Muslims in the U.S. often wonder whether organ donation and transplant are permitted in Islam. Until recently, the answer to that question has been less clear.
Currently, there are nearly 115,000 American residents desperately waiting for vital organ donations, many of whom are self-identified Muslims. The American Muslim Community has now in its possession an authoritative religious ruling which paves the way for Muslim families and individuals to answer the call to “Donate Life” and to help relieve that disparity.
On July 20th of 2016, The International Institute of Islamic Thought (IIIT) along with The Washington Regional Transplant Community (WRTC) convened the nation’s first Fiqh Forum titled, “Reaching Consensus on Organ Donation: A Call to the American Muslim Community.”
Since that initial Fiqh Forum quite a few successive rounds of deliberation over the religious, social, and biomedical aspects of the procedures were discussed at length. After much deliberation and a second Fiqh Forum, on December 2, 2018, Dr. Zulfiqar Ali Shah of the Fiqh Council of North America answered that long-awaited question: What is the Islamic stance on organ donation and transplantation? The Council’s answer:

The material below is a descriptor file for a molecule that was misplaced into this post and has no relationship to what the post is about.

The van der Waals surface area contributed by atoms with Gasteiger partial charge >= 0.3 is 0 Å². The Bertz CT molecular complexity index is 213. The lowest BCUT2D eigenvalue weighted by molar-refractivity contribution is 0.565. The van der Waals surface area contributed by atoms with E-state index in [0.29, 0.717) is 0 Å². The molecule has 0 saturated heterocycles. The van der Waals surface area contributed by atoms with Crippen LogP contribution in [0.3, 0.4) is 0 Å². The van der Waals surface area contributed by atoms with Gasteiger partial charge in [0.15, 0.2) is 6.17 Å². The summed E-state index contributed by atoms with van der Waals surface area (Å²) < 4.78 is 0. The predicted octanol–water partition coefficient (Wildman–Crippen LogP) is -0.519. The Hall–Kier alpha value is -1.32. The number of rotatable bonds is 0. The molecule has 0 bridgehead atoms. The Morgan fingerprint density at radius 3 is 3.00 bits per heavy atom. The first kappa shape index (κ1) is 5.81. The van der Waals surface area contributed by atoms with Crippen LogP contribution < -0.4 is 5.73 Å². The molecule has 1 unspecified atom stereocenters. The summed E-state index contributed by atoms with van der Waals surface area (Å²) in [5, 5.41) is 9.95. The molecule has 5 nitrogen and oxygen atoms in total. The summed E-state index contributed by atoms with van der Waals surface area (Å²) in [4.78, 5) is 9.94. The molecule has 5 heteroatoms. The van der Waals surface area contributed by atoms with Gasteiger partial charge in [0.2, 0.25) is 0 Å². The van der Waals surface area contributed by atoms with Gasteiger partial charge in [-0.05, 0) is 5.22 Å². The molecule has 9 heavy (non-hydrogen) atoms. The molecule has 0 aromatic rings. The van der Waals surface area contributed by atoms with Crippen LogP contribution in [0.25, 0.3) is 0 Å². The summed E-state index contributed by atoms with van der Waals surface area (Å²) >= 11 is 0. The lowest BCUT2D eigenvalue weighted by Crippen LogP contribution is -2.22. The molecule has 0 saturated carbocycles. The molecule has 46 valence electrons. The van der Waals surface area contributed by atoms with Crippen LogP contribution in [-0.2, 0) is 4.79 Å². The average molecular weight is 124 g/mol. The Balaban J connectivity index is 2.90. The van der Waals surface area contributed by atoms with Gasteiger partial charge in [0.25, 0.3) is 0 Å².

“The Fiqh Council agrees with many individual scholars, national and international fatwa councils in considering organ donation and transplantation to be Islamically permissible in principle.”
Many Arab Americans and Muslims in Michigan have received organ transplants and become organ and tissue donors. These stories are important for educating and inspiring the community to save and heal more lives.
In 2019, at the National Press Club in Washington, D.C., the Washington Regional Transplant Community (WRTC), Muslim Life Planning Institute (MLPI), and AaliaNetwork, LLC, announced the “Islamic Stance on Organ Donation and Transplantation.” Additional perspective, nuances, and background information on this determination are available for medical professionals and other interested parties through a Transplantation Direct journal article.